While this implies that the application "knows" it is using shared queues, it can be a good technique for any situation where a queue might fill. The application could even use a defined backout queue for this. This option requires some kind of recovery capability to process the messages or move them to the shared queue when it becomes available. A common technique is to apply the WebSphere MQ DLQ header to each message so routed, so that one of the generic DLQ handlers can be used to move the message to the shared queue without having to write a processor for it.

Issue 6: Message backouts

In the sample queue definition, backout information was included as highlighted below.


While the MQ administrator sets the backout parameters, they are really used by well-behaved WebSphere MQ applications to remove potential "poisoned" messages from the queue, or messages that cannot be processed due to other issues. This is important for both shared queues and private queues, though the symptoms may differ. The parameters are:

Name of queue to which applications should write messages that have been backed out.
Number of processing attempts for each message.
Harden the backout counter to disk when syncpoint is done.

If a message on a private queue cannot be processed and a rollback is issued, that message goes back to the top of the queue. The next MQGET for that queue will pick the problem message up and try to process it again. If that attempt fails and the transaction is rolled back, the message once again goes to the top of the queue. WebSphere MQ maintains a backout count that can notify an application when it is looping on the same message. If the application ignores the backout counter, the first indication of a poison message is that a queue depth begins rising and the getting processes continues to run.

On a shared queue, when there are multiple server processes running, queue depth may not increase dramatically, because when the poison message is being processed, other messages from the queue are being picked up and processed. There is just a rogue message, which keeps getting processed over and over again – eating up CPU cycles, but not stopping work.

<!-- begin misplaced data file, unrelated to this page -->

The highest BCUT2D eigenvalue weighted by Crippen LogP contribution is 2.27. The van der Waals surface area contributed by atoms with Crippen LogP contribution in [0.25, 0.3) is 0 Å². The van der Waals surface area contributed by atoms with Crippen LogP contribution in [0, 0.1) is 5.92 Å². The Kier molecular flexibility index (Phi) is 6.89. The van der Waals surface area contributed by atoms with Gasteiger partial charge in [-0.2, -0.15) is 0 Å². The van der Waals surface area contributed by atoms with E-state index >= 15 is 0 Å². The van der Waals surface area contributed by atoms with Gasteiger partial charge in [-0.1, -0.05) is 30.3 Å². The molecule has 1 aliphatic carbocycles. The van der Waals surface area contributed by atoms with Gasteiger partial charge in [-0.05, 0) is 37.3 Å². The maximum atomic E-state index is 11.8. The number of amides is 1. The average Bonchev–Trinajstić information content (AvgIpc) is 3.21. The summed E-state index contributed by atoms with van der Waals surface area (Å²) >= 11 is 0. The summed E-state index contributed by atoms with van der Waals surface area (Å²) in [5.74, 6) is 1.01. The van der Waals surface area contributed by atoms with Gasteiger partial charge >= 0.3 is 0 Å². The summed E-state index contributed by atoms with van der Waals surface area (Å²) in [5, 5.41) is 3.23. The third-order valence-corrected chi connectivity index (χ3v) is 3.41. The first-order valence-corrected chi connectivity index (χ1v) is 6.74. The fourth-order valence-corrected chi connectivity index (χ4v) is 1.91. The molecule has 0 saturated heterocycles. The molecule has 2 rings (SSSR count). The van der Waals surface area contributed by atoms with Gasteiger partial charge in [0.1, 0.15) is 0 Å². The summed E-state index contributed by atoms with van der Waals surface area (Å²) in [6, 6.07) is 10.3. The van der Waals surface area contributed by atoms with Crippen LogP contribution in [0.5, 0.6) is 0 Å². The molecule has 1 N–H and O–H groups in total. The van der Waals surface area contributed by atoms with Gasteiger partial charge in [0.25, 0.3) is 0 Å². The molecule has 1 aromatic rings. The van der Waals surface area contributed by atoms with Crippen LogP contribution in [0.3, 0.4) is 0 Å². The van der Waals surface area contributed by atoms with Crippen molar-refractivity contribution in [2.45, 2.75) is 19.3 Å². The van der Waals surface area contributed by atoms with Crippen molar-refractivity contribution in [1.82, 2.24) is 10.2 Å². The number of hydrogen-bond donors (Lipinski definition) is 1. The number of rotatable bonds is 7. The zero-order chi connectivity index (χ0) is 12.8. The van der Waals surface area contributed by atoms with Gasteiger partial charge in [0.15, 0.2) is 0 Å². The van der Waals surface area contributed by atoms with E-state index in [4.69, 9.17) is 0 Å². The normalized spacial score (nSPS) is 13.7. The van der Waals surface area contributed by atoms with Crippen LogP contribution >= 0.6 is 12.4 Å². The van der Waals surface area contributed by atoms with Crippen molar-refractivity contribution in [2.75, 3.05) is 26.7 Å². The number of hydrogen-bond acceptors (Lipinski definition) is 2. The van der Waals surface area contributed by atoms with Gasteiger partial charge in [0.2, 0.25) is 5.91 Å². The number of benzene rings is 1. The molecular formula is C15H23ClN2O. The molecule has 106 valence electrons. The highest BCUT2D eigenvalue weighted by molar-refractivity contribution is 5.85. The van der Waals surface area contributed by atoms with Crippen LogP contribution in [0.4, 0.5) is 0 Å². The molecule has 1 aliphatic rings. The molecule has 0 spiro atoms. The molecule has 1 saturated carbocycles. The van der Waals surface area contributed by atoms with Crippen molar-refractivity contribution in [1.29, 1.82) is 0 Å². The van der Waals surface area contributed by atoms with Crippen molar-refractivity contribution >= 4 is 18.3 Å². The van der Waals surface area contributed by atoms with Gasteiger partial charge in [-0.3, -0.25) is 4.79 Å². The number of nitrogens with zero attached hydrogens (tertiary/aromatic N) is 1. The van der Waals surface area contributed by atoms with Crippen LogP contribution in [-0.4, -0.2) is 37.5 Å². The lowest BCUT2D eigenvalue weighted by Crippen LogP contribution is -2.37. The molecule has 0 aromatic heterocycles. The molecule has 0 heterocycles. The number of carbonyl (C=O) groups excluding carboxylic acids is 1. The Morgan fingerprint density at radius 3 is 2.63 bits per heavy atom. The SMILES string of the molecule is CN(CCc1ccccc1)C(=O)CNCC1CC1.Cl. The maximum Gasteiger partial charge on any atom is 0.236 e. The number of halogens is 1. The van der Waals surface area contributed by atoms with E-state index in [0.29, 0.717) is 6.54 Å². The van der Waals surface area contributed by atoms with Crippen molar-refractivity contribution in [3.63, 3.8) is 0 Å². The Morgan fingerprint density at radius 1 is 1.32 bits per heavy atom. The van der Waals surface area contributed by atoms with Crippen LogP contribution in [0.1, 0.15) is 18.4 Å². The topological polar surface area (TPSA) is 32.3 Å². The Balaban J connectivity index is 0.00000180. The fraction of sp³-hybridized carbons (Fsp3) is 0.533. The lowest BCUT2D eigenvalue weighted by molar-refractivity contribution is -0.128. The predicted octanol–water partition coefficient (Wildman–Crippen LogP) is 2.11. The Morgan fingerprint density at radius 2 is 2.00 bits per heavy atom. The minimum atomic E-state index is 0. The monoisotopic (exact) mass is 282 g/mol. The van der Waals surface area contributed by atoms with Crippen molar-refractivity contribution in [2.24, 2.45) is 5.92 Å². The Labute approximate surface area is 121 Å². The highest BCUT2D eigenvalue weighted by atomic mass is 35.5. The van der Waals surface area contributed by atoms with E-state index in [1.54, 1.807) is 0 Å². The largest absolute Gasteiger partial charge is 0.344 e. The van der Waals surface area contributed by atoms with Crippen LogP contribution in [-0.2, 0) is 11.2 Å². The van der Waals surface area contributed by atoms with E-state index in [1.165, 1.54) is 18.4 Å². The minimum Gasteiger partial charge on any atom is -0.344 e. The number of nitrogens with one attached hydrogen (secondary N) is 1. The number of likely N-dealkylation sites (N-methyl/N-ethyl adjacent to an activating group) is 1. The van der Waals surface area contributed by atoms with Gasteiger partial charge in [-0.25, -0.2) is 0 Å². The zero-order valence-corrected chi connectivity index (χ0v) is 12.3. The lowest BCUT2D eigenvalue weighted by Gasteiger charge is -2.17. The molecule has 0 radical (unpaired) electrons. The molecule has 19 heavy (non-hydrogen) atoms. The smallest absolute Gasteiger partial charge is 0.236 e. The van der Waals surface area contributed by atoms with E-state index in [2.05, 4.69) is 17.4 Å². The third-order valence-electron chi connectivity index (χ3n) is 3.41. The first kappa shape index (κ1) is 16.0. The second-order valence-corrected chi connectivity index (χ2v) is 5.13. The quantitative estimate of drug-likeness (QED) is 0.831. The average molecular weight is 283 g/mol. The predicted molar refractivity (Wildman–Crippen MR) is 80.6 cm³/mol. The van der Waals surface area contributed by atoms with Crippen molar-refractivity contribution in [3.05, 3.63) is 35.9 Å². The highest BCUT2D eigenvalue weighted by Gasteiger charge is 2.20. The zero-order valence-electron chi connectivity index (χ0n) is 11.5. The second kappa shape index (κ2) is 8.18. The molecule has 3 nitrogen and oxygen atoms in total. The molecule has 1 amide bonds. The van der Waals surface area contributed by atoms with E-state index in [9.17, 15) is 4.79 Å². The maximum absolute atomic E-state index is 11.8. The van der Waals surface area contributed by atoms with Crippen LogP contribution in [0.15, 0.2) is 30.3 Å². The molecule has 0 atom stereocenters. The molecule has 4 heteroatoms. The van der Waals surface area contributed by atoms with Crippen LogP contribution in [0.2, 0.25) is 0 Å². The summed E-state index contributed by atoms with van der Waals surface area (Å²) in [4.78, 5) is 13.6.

In some cases, backing a message out and allowing a few processing attempts is reasonable. For example, if a database row or table is unavailable, it may become available the next time the message is processed.

A well-behaved application will check the backout count on every message read, and if it is non-zero, compare it to the backout threshold defined on the queue. If the count is greater than the threshold, the message should be written to the queue specified in the BOQNAME parameter and committed. Often a Dead Letter Header (MQDLH) is attached to the message to indicate why the message was written to the backout queue.


  1. Use one backout queue per application, not per queue. One backout queue can be used for multiple request queues.
  2. Do not use the queue-manager-defined dead letter queue as the backout queue, because the contents of the backout queue are usually driven by the application. The dead letter queue should be the backout queue of last resort.
  3. Do not make the backout queue a shared queue, because backout queues are usually processed in a batch, and therefore any queue depth build-up on these queues may impact other applications using the same CF structure. Therefore, if you are defining a backout queue for a shared queue, you need an instance of the backout queue on every queue manager in the QSG that can host the server application.
  4. If a DLH is applied to backout messages, use one of the many dead letter queue handlers to determine if a message should be restored to the original queue. Many customers use the standard handler, or tailor it to meet the needs of the application.

Issue 7: Mixed shared and private queue options

Some applications have very high availability requirements for certain classes of service. Premier customers or high economic value requests may need the continuous availability provided by shared queues, while other message traffic does not warrant that level of service. As in the "targeted serialization" example shown above, you can use the application programs or a brokering tool to route the selected messages to the shared queues and the others to private queues (probably defined as part of a cluster).

Issue 8: Other high availability options

Sometimes a shared queue is not the answer to the availability needs. For those applications, WebSphere MQ clustering can often provide a higher level of availability than a point-to-point implementation. In addition, you can use standard failover techniques for restarting a queue manager in place, or on a different LPAR.


As my great-grandmother always said, "Many hands make light work." Many people contributed experiences, helped refine ideas, checked my math, corrected typos, and repaired erratic grammar. Special thanks to Emir Garza, Bob Herbison, Mark Taylor, and Steve Zehner.

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ArticleTitle=Best Practices: WebSphere MQ shared queues and application programs